• Blog about the video on my blogs — the making of it, the process to post it, just like I’m doing now.  It adds a different dimension to traffic being attracted to watch the video.  SEO factor also helps to gain different audiences across the web.
  • Video replies — use the video to reply back to other vloggers talking about the same topic from different viewpoints.
  • Make custom business cards with a promo URL.  Of course the URL will be a shortcut one so people can easily remember and type it in if needed.  Because printing is so cheap these days, like…$15 for 250 2-sided, full-color business cards, including shipping!
  • Adjust the video title and description so that they are optimized for specific keyword phrases.  Just like Title Tags for SEO, video titles and description copy really matter.  YouTube is the 2nd largest search engine, so if you are careful with your web copywriting, you might become a winner.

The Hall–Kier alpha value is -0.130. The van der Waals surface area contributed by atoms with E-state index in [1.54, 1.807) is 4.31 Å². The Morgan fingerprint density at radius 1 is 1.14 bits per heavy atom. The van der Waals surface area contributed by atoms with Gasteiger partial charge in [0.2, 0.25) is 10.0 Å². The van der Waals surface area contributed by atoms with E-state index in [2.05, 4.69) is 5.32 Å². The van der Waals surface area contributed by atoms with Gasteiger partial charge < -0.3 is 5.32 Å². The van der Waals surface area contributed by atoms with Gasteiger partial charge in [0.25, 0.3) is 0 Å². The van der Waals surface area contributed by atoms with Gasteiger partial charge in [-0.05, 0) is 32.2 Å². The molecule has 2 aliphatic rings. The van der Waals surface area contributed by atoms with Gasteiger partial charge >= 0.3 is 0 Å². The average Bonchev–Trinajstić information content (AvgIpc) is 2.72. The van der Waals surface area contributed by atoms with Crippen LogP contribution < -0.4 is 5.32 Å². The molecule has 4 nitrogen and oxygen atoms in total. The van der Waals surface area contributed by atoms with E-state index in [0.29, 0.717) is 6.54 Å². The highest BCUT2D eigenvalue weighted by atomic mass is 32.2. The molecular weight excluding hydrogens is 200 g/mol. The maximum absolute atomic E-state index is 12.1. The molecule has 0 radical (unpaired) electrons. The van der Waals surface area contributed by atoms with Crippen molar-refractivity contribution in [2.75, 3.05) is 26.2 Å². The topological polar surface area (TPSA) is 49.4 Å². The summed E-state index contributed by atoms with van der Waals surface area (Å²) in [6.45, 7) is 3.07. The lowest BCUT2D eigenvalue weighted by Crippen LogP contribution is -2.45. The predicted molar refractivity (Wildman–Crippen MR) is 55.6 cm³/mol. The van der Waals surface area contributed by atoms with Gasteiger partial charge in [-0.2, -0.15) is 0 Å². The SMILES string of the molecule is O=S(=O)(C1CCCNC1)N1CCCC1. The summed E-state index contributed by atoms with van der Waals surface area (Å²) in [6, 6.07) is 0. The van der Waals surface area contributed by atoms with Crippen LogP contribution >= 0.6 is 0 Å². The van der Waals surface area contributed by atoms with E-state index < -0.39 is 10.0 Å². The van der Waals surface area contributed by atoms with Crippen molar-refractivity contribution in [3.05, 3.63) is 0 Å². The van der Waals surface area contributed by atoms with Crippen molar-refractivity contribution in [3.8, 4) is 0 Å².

If I have the time to turn on all these options, my video will be the sure winner.  Of course the question comes down to how much energy I should/want/will spend on this.

What other ways do you promote videos online?  Any outlandish, yet undiscovered tip you can share?

 

 

Video marketing and video seo are hot right now.  It’s one of the most effective tactics to focus upon regarding your online marketing mix, at least for the next 12-18 months.  One non-profit that has had great initial success implementing simple strategies to promote their video is led by Deric Milligan whom I have known from the Redeemer Entrepreneurship Initiative community.  It has been great to see Deric go from zero to sixty over the last several years with his diligence in learning best practices and simply executing on them.  Enjoy today’s post about how he’s focusing on video marketing these days.